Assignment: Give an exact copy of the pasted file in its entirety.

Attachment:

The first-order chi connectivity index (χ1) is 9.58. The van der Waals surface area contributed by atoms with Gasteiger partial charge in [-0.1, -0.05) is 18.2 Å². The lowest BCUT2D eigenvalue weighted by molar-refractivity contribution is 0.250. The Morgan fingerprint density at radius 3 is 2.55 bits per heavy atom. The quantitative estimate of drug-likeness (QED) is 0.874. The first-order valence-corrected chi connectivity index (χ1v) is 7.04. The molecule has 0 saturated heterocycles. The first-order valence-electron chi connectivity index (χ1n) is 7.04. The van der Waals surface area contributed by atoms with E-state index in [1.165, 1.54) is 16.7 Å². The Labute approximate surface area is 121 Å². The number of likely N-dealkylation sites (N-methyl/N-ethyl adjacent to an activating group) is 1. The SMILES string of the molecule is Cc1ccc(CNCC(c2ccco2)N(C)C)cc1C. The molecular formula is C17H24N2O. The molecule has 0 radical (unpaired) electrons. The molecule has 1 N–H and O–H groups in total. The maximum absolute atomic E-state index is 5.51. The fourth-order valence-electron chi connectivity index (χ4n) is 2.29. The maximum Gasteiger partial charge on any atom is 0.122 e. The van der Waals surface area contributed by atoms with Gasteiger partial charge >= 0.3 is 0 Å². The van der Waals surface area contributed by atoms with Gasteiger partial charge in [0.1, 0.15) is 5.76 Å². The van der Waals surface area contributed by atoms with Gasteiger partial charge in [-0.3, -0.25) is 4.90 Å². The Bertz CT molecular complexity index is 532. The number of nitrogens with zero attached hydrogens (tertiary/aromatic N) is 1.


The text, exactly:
The first-order chi connectivity index (χ1) is 9.58. The van der Waals surface area contributed by atoms with Gasteiger partial charge in [-0.1, -0.05) is 18.2 Å². The lowest BCUT2D eigenvalue weighted by molar-refractivity contribution is 0.250. The Morgan fingerprint density at radius 3 is 2.55 bits per heavy atom. The quantitative estimate of drug-likeness (QED) is 0.874. The first-order valence-corrected chi connectivity index (χ1v) is 7.04. The molecule has 0 saturated heterocycles. The first-order valence-electron chi connectivity index (χ1n) is 7.04. The van der Waals surface area contributed by atoms with E-state index in [1.165, 1.54) is 16.7 Å². The Labute approximate surface area is 121 Å². The number of likely N-dealkylation sites (N-methyl/N-ethyl adjacent to an activating group) is 1. The SMILES string of the molecule is Cc1ccc(CNCC(c2ccco2)N(C)C)cc1C. The molecular formula is C17H24N2O. The molecule has 0 radical (unpaired) electrons. The molecule has 1 N–H and O–H groups in total. The maximum absolute atomic E-state index is 5.51. The fourth-order valence-electron chi connectivity index (χ4n) is 2.29. The maximum Gasteiger partial charge on any atom is 0.122 e. The van der Waals surface area contributed by atoms with Gasteiger partial charge >= 0.3 is 0 Å². The van der Waals surface area contributed by atoms with Gasteiger partial charge in [0.1, 0.15) is 5.76 Å². The van der Waals surface area contributed by atoms with Gasteiger partial charge in [-0.3, -0.25) is 4.90 Å². The Bertz CT molecular complexity index is 532. The number of nitrogens with zero attached hydrogens (tertiary/aromatic N) is 1.